The Stock I Bought, and the One I Wish I Had

Hindsight is 20/20, and nowhere is that more apparent than in the stock market. What looks like a great buy might have had some warning signs you missed, and what looks like a longshot can take off overnight.

Factor in the oft-cited but also oft-ignored "buy low, sell high" advice, and it's easy to overlook a great stock. Here are two stocks I've been following, both strong on international growth. I bought one of them, and wish I had bought the other.

Relief from the red-eye
A layover in Hamburg. An overnight flight to Sydney. Say what you will about the dying art of the local coffee shop, but I find few things more comforting than that green mermaid waiting for me upon my arrival. It is that most tempting of siren songs, and were there rocks between the kiosk and the gate, they would no doubt be strewn with weary travelers.

Clearly I'm not the only one who feels this way. Starbucks (Nasdaq: SBUX  ) has become as ubiquitous to global travel as luggage and a neck pillow. Nowhere is that more apparent than China, where Starbucks is popping up faster than those little green houses on a Monopoly board. The company opened locations in five new cities (bringing the total to 41) and its 500th store, in the last quarter.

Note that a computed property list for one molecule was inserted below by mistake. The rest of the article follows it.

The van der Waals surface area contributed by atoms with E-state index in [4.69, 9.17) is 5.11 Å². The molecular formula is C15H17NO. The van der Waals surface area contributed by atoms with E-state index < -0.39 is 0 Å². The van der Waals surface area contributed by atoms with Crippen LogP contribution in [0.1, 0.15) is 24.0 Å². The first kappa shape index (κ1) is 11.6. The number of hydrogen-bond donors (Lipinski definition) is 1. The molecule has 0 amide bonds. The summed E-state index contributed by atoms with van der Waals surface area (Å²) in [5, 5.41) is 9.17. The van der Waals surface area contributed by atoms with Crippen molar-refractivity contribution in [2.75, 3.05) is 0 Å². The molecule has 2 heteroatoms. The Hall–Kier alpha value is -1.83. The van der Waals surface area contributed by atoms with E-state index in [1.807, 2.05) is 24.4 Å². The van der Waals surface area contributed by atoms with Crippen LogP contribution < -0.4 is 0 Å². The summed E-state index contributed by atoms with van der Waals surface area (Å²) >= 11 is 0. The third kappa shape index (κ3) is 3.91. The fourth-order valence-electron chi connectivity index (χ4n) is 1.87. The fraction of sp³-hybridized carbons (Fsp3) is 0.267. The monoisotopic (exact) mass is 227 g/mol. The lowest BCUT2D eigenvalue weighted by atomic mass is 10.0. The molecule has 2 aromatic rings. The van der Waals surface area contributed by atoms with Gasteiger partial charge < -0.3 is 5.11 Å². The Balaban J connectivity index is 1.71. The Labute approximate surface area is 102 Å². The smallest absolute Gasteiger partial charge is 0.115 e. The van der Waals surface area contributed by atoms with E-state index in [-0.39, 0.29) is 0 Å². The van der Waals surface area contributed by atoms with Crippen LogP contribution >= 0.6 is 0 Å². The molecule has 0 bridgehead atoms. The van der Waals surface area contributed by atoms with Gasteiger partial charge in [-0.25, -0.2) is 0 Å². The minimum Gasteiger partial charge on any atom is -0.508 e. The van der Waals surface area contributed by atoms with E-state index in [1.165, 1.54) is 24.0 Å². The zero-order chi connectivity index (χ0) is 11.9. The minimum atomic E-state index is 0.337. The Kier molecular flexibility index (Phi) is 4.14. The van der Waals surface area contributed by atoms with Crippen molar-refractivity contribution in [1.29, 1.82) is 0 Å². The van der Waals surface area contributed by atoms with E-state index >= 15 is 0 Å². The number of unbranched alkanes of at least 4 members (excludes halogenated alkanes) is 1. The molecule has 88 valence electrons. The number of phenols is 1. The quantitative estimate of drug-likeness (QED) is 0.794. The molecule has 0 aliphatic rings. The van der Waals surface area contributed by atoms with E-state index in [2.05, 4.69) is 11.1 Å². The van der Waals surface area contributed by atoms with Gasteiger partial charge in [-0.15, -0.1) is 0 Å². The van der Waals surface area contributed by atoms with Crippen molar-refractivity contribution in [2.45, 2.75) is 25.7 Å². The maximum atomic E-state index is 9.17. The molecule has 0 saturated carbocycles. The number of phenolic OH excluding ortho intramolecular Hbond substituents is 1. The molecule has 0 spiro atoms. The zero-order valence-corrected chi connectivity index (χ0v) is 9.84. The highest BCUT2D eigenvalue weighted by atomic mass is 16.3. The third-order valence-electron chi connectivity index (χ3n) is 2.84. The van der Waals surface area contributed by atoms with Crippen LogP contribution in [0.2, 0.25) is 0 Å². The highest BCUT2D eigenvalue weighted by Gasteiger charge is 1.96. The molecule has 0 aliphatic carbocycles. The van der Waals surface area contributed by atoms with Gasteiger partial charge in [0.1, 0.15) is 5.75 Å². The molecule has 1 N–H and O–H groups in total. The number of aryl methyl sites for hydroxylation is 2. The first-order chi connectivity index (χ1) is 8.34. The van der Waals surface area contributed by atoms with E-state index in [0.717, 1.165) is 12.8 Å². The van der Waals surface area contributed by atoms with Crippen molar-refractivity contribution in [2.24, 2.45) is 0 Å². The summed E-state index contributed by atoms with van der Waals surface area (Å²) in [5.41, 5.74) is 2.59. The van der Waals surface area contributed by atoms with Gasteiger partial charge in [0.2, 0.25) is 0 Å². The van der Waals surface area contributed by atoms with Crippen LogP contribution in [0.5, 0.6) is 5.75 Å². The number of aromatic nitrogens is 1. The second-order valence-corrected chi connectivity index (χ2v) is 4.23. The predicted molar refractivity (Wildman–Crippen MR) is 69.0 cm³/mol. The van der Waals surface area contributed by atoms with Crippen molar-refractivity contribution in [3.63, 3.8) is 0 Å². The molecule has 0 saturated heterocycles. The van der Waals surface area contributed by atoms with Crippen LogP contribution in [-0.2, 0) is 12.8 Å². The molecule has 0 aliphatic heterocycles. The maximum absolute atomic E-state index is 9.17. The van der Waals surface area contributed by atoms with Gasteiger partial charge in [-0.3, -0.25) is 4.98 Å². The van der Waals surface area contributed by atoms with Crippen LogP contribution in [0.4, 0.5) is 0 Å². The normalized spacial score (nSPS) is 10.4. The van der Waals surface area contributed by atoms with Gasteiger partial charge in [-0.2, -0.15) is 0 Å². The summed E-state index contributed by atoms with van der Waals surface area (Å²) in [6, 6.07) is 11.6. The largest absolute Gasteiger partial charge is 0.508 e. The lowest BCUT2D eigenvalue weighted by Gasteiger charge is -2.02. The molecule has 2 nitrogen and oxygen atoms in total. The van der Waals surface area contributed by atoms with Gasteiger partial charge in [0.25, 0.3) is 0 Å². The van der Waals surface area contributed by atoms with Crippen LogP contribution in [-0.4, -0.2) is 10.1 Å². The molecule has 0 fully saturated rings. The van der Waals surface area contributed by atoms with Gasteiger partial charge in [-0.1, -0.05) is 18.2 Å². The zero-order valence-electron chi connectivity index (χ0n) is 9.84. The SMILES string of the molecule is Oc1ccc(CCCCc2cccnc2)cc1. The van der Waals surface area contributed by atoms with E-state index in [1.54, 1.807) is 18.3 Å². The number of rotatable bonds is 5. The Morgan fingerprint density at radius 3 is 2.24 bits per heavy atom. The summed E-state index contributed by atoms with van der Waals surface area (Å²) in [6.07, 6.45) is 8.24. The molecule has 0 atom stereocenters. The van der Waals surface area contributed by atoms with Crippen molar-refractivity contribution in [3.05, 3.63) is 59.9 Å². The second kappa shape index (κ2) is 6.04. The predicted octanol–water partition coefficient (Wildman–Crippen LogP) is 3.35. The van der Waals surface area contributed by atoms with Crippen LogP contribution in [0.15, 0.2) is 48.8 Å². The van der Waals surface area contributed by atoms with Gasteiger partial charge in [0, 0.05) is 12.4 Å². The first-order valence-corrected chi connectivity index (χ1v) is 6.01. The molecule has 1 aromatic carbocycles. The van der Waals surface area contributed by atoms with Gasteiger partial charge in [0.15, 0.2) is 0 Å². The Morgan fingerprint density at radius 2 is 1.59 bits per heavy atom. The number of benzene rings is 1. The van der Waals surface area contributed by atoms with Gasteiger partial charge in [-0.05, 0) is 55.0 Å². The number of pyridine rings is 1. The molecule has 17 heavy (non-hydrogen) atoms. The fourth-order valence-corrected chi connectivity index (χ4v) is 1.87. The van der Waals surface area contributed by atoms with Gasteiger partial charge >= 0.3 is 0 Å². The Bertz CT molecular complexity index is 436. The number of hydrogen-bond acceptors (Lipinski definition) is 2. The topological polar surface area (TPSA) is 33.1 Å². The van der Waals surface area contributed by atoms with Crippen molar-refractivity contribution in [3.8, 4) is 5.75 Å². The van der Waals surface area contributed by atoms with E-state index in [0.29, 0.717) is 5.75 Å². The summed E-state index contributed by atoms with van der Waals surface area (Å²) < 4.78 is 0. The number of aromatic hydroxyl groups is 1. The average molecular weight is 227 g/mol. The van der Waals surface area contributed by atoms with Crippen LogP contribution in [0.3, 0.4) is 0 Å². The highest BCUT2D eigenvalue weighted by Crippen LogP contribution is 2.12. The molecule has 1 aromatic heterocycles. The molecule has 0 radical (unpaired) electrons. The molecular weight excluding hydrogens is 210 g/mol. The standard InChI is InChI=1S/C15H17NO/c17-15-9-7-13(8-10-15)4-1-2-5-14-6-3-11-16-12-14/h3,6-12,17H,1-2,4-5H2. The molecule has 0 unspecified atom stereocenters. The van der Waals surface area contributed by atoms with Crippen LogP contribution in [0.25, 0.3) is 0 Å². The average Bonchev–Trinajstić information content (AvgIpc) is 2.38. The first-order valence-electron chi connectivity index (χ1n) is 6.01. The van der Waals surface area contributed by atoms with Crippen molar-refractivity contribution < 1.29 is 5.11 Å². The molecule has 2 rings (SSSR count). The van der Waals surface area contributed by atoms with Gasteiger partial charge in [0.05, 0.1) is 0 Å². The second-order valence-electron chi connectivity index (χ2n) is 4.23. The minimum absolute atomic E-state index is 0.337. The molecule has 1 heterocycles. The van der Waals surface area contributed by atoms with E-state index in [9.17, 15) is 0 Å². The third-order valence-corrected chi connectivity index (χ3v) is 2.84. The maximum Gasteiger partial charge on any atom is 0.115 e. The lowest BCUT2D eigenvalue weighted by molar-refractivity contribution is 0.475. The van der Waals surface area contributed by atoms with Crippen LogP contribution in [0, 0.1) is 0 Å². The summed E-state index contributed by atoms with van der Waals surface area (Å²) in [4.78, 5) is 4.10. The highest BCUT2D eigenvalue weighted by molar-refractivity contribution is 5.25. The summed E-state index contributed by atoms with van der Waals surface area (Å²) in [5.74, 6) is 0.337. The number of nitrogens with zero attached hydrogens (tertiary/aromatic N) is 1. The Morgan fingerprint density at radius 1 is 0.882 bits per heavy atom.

Unlike Tim Hortons (NYSE: THI  ) , whose rapid growth overseas concerned me in light of their problems at home, Starbucks seems to have managed the art of controlled growth. Earnings are up 10% for the first quarter, revenue and total assets have grown year over year for the past five. Sure, the company will continue to battle rising commodity costs, but so will its competitors, which will keep the playing field level. With key new partnerships in India and China, Starbucks' reach will only continue to expand.

Starbucks had troubles with overexpansion in the past, and when former CEO Howard Schultz returned in 2008, it was amidst a troubled economy and an oversaturated market, and he immediately closed droves of Starbucks stores in the U.S. He'll have to guard carefully against over-caffeinating the world stage. But this is a man who literally wrote a book on how Starbucks learned from its mistakes. Let's hope he learned from that one.

First-class ticket
This past holiday season, luxury spending was up, while mid- and lower-market retail continued to lag. One company thriving in the down economy was Coach (NYSE: COH  ) .